B.              CASES

B.1          The validity of an arbitration agreement in light of the Achmea ruling

The Svea Court of Appeal decided to stay proceedings and request a preliminary ruling from the European Court of Justice on whether the Achmea ruling requires it to set aside two intra-EU bilateral investment treaty awards against Poland before ruling on two SCC awards.

The case[1] concerned a claim for damages between a Luxembourg company and the Republic of Poland. The arbitral tribunal had determined, in one separate and one final award, that Poland had violated its obligations under an intra-EU BIT between Poland, Luxembourg, and Belgium by expropriating the Luxembourg company’s shareholdings in a Polish bank and, subsequently, the company was entitled to damages.

The awards were challenged by Poland on the grounds that, among other things, the dispute was not arbitrable since the investment treaty did not provide any possibility to request a preliminary ruling from the Court of Justice of the European Union (CJEU) and therefore undermined the autonomy of EU law. The arbitration clause was also in conflict with the foundation of the EU legal system and, thus, the Swedish legal system. According to Poland, arbitral awards based on such an arbitration clause were subsequently manifestly incompatible with the foundation of the legal system (ordre public).

The Swedish Svea Court of Appeal found that the principles laid down in the Achmea ruling (C‑284/16)[2] were applicable to the dispute. In the Achmea ruling, the CJEU set out that an arbitration clause in an investment treaty, which permits an investor to request an arbitration against a Member State at an arbitration tribunal whose competence the Member State is bound to approve, is incompatible with EU law and thus invalid. The CJEU thus concluded that articles 267 and 344 TFEU must be interpreted as precluding a provision in an international agreement concluded between EU member states, under which an investor from one of those member states may, in the event of a dispute concerning investments in the other member state, bring proceedings against the latter member state before an arbitral tribunal whose jurisdiction that member state has undertaken to accept. The equivalent arbitration clause in the intra-EU BIT between Luxembourg and Poland was also declared invalid by the Swedish court of appeal.[3]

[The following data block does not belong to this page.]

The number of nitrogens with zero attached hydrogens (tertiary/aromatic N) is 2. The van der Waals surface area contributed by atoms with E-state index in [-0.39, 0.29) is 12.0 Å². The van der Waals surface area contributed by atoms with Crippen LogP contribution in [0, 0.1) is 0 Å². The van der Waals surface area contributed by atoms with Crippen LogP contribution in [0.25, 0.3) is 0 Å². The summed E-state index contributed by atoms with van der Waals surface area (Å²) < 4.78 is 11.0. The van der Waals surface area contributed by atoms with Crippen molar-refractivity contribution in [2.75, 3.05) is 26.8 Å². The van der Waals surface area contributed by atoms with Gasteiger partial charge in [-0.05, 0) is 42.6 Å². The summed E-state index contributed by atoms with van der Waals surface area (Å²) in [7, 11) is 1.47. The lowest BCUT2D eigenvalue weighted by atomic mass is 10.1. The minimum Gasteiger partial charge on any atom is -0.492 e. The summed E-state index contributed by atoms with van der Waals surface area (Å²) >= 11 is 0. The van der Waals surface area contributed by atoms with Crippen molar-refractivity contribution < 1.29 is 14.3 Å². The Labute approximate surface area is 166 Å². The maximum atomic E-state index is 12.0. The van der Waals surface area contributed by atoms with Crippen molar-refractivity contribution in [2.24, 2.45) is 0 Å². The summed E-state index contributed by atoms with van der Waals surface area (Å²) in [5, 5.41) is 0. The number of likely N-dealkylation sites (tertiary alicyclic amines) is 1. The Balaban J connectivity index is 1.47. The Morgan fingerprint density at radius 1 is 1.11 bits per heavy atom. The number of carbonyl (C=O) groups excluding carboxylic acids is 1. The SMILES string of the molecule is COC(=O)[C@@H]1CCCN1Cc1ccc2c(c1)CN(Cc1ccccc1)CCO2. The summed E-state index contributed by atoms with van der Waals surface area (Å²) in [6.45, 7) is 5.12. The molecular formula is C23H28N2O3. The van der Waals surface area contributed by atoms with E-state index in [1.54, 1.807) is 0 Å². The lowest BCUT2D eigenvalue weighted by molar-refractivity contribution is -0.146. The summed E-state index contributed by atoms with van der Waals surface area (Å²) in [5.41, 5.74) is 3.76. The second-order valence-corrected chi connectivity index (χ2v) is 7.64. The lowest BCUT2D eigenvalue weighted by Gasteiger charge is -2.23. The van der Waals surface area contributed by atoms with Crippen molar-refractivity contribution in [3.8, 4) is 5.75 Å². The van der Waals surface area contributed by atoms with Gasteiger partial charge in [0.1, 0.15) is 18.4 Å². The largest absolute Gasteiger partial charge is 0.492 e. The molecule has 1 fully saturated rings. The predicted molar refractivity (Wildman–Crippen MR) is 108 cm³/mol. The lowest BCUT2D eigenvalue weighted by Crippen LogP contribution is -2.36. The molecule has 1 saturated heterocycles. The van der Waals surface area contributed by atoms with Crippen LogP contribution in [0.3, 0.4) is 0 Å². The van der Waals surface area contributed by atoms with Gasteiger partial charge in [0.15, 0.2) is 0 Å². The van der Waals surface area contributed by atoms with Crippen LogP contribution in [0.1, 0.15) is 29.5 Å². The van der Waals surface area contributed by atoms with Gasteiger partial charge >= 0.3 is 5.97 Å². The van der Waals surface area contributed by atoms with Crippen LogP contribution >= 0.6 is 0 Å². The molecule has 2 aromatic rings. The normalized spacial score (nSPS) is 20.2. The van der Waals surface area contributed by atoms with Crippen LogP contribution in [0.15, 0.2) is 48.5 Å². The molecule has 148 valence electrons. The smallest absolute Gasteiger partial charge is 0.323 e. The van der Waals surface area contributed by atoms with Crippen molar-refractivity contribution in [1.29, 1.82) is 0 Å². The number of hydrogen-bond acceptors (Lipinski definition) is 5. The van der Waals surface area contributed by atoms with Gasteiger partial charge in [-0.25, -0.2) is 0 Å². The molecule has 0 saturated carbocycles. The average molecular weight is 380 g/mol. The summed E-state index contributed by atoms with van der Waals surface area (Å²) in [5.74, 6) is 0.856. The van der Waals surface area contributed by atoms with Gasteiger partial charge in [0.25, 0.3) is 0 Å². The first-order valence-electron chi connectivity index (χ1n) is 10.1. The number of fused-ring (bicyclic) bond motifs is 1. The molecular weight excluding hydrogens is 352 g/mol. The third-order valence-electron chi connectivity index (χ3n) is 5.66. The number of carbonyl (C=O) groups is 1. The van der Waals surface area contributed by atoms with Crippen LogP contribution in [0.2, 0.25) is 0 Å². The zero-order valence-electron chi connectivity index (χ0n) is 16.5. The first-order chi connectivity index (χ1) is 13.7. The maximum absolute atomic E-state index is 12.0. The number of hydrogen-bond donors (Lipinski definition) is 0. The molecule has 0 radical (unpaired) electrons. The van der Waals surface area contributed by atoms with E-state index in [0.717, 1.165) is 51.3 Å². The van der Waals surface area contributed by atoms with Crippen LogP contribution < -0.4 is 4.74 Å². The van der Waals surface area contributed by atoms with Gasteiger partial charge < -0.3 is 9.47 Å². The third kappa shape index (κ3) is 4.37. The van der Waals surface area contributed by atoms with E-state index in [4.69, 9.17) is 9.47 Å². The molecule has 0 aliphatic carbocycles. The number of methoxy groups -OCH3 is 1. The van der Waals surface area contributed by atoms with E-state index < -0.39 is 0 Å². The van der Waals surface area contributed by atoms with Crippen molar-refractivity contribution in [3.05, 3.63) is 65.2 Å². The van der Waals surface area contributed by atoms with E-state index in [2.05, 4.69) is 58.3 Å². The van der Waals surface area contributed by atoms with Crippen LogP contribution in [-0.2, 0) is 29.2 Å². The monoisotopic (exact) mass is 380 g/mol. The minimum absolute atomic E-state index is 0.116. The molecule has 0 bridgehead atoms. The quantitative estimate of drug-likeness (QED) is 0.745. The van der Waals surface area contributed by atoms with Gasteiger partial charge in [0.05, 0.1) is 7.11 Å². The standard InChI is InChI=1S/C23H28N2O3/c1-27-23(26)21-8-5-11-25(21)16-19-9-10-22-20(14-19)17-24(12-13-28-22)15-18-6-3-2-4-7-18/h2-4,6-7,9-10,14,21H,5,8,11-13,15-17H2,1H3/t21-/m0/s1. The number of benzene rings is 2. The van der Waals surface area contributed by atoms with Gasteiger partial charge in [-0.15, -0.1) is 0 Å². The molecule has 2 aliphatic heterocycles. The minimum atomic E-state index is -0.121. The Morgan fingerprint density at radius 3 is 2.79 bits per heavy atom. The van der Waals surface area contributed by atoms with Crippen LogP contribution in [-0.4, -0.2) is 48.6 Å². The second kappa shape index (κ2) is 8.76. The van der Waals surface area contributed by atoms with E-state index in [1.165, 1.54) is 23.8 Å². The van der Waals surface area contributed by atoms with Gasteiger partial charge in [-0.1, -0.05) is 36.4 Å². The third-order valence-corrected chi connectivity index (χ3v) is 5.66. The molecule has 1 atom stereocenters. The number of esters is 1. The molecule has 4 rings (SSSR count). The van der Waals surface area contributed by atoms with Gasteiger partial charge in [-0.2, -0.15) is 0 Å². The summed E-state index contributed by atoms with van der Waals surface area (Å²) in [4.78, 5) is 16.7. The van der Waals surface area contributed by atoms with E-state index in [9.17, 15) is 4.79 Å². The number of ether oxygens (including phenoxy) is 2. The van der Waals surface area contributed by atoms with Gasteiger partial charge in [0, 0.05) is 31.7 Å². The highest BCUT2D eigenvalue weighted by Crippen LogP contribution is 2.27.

However, the invalid arbitration clause did not, according to the Swedish court of appeal, restrain the Luxembourg company and Poland from entering into a valid arbitration agreement on an individual basis. The court found that Poland had passively entered into a valid arbitration agreement with the Luxembourg company due to the fact that Poland did not object to the validity of the arbitration in a timely manner. The Swedish court of appeal thereafter concluded that, as the dispute was arbitrable and neither the arbitral awards nor the manner in which they arose were incompatible with Swedish ordre public, the arbitral awards were determined valid.[4]

After the case was appealed by Poland, the Swedish Supreme Court, contrary to the Court of Appeal, established that it is unclear how EU law should be interpreted in the case and therefore requested a preliminary ruling from the CJEU to clarify the matter. A response is requested regarding whether articles 267 and 344 TFEU entail, as interpreted in the Achmea ruling, that an arbitration agreement between a member state and an investor is invalid due to an invalid arbitration clause contained in an intra-EU BIT if the member state freely accepts the investor’s request for arbitration and refrains from objecting to the jurisdiction.[5]

B.2          The dismissal of an application for summons due to res judicata